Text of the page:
If you thought the Cubs, and perhaps you as a Cubs fan, would escape their self-created hell of an offseason just because baseball games were being played again, then the world is going to have some awfully violent market corrections in store for you. But I admire your optimism and hope in these times. It appears that the Cubs stepped in it again, or more to the point it became public knowledge that they’d stepped in it again, yesterday with reports that the Cubs were declining access or threatening writers who did not give positive coverage of Addison Russell. With his return to Wrigley now imminent, and most everyone except Russell wishing it would never happen for a litany of reasons, the Cubs are clearly going to a prevent defense of the highest order. The problem with a prevent defense of course is that it does give up a ton of yards.
It started with Sheryl Ring of FanGraphs. That was picked up by NBC’s Hardball Talk. This was followed by a few beat writers who follow the team saying they hadn’t heard this and certainly hadn’t been threatened by the team, and then some other writers or media members not as close to the team saying they had heard this or been on the receiving end. You know us, we go by the amount of smoke something has, and this one has a ton. Sheryl Ring and FanGraphs aren’t just some yahoos in the dark, even if some would like to still portray them as such, and all this comes from somewhere and something.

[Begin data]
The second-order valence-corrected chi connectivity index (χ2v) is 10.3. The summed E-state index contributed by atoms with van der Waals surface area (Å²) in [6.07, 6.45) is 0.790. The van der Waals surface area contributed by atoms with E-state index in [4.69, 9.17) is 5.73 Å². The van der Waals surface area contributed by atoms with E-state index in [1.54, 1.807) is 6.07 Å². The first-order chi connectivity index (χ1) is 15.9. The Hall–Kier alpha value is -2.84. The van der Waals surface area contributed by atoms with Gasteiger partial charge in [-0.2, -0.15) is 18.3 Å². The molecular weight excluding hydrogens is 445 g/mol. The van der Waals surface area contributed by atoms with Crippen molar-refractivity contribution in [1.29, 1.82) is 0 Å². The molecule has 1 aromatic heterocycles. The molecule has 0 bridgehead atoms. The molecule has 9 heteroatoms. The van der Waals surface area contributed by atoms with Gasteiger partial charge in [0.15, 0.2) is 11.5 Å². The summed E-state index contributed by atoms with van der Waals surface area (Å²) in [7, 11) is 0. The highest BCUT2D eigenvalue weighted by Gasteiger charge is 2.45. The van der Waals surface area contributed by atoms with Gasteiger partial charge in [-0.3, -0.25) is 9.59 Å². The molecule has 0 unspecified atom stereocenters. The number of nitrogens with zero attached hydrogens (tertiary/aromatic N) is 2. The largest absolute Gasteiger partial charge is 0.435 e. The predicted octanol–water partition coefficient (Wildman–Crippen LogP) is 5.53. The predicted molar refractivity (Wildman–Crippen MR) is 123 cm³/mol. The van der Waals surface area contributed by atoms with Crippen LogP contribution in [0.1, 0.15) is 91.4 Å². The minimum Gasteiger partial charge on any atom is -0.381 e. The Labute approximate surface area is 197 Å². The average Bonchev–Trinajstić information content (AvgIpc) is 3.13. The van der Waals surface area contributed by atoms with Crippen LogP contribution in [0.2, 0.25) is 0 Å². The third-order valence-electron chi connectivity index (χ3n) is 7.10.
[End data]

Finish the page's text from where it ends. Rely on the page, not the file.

And really, when you’re on the side of Bob Nightengale on anything, you’re on the wrong one.
There is nothing comfortable about anything surrounding Russell right now. His suspension, the Cubs handling of him, his impending return, but most of all who he is and what he’s done, and whether or not he has any interest in not being that (sure doesn’t feel like it). While I am as uncomfortable as anyone, just because I’m uncomfortable doesn’t mean I can’t see where the Cubs are on this at the base level. Since the suspension, which at first they didn’t handle well at all, Theo Epstein’s openness has been if not welcome, at least a change. There is no clear answer on whether or not heaving Russell out of Chicago and his job is beneficial to Melisa Reidy and to survivors at large. Some say it does worse damage, others say it doesn’t. Perhaps the Cubs cherry-picked the experts they talked to, but in this day and age a sports organization talking to anyone is a step in the right direction.
Theo has been careful to mention Melisa and their child’s interest at every turn, and even has said Melisa herself didn’t want Russell cut loose. Maybe that’s not exactly what went down, but if it went against her wishes I think we’d know at this point. And considering the hell she and their child have been through, they are deserving of whatever share of a major league paycheck they get. Maybe it’s uncomfortable and upsetting that Russell will continue to get to work here specifically for most, and I get that because no one wants this around. At the same time, it may be that it has to be somewhere. You’re not supposed to feel good about it, or like it, or comfortable, but just because it lacks all of those things doesn’t mean it’s completely wrong. Yes, the point of sports fandom is to feel good and happy and fun, but this is also real life, which is basically none of those things most of the time.